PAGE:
Even with opening day hiccups, everything about The Hammer Trinity is an embodiment of why the House is Chicago’s best-kept secret that needs to be shared with one and all. Mathews and Allen have crafted a story with all of the right ingredients, including a heartwarming father-daughter subplot (enacted by real-life father and daughter John Henry Roberts and Ada Grey), a courageous young woman who was raised by foxes (the luminous Kay Kron) and a menacing yet paternal dragon (voiced by Tracy Letts). As always, everything from original music to fight choreography encompasses the House’s meticulous attention to detail that results in a fantastical world rarely found outside a 1980’s children’s movie (only this one’s happening right in front of your eyes). The Hammer Trinity has cycled through many cast members since 2011’s opening of The Iron Stag King – the one downside of casting talented actors, is that talented actors work a lot – but the new faces (including Stangler and Isabel Liss, the latter as imposing Lady Olympia) blend seamlessly with the familiar. Davidson in particular is a welcome addition. Her Rienne is delicate but strong, always smart and watchful, every obstacle ending in hard-earned victory.
Before each House Theatre opening night, Allen (also the company’s co-founder and artistic director) jumps onstage. “Welcome to the House Theatre!” he cheers with exuberance and all-out glee. With a greeting like that, it’s impossible to not get swept away in the intimately crafted adventures the House Theatre has gifted to Chicago (and eventually Miami) since its 2001 inception. The Hammer Trinity is the pinnacle of what Chicago’s brightest company is capable of – whether quiet, exciting or tear-jerking, every second is a treasure.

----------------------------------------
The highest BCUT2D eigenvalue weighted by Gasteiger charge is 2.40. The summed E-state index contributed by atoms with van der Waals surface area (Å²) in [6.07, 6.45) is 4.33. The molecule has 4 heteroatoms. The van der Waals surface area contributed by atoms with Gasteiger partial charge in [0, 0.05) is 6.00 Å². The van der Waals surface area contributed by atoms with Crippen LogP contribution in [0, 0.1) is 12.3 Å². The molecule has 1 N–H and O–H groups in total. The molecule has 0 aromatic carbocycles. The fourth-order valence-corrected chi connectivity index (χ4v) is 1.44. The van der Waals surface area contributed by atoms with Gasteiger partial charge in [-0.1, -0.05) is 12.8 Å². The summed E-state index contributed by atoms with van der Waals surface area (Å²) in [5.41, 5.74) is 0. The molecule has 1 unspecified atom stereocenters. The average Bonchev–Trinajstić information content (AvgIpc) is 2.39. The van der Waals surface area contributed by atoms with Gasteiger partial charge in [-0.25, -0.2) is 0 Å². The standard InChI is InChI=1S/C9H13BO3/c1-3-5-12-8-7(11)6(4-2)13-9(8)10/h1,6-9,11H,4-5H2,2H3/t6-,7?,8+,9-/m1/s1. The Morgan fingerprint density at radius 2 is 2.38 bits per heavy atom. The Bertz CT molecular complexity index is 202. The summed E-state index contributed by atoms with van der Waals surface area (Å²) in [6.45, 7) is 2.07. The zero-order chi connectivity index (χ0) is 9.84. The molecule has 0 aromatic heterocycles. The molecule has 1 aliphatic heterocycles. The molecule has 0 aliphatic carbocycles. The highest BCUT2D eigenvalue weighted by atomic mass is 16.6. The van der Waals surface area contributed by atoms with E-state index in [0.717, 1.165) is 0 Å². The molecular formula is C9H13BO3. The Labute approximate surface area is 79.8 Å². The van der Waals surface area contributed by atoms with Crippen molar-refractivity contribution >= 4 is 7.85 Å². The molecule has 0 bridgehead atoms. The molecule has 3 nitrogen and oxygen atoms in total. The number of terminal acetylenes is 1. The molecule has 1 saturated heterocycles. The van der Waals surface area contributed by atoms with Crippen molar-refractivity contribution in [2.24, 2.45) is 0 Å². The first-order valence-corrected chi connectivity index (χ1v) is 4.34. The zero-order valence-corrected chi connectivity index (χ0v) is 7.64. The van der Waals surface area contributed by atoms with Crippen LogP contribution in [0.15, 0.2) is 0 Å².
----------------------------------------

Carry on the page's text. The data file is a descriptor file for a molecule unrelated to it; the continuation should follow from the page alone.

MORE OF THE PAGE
The Hammer Trinity continues through May 3rd at Chopin Theatre, 1543 W. Division (map), with performances of Excelsior King only on Wednesdays-Fridays at 8pm; 3-show marathon Saturdays and Sundays starting at 2pm. Tickets are $30 for The Excelsior King and $65 for the marathon performance of all three. Buy tickets by phone (773-396-2875) or online through PrintTixUSA.com (check for half-price tickets at Goldstar.com). More information at TheHouseTheatre.com.
Saturday/Sunday marathon schedule (with BYO-picnic dinner breaks):
Photos by Michael Brosilow
William Dick (Hap the Golden), Isabel Liss (Lady Olympia), JJ Phillips (Wilke Forsbrand), Tracy Letts (Irek Obsidian voice), Kevin Stangler (Casper Kent), Kara Davidson (Rienne Boileau), John Henry Roberts (Hollow Thom Gadsden), Kay Kron (July of the Seven Foxes), Joey Steakley (Henley Hawthorne), Joe Bianco (Davy Boone), Christopher Hainsworth (Kaelan Wayne), Ben Hertel (Pepper Tintype), Abu Ansari (Ebon Kent, Remy Boileau), Christopher M. Walsh (Abraham Pride), Ada Grey (Ginny Girl), Krystal Worrell (Virginia), Patrick Falcon (Patrick, Gordon Pride), Deanna Myers (Kathryn Grey), A. Monnie Aleahmad, Matt Edmonds, Gaby Labotka, Aaron Latterrell (understudies)
behind the scenes
Nathan Allen (director), Collette Pollard (scenic design), Melissa Torchia (costume design), Lee Keenan (lighting design), Joshua Horvath (sound design), Kevin O’Donnell (music composition), Matt Hawkins (fight direction), Jesse Mooney-Bullock (puppet design), Derek Matson (dramaturgy), Lee Fiskness (associate lighting design), Daniel Carlyon (associate sound design), Eleanor Kahn (properties master), Brian DesGranges (stage management), Michael Brosilow (photos)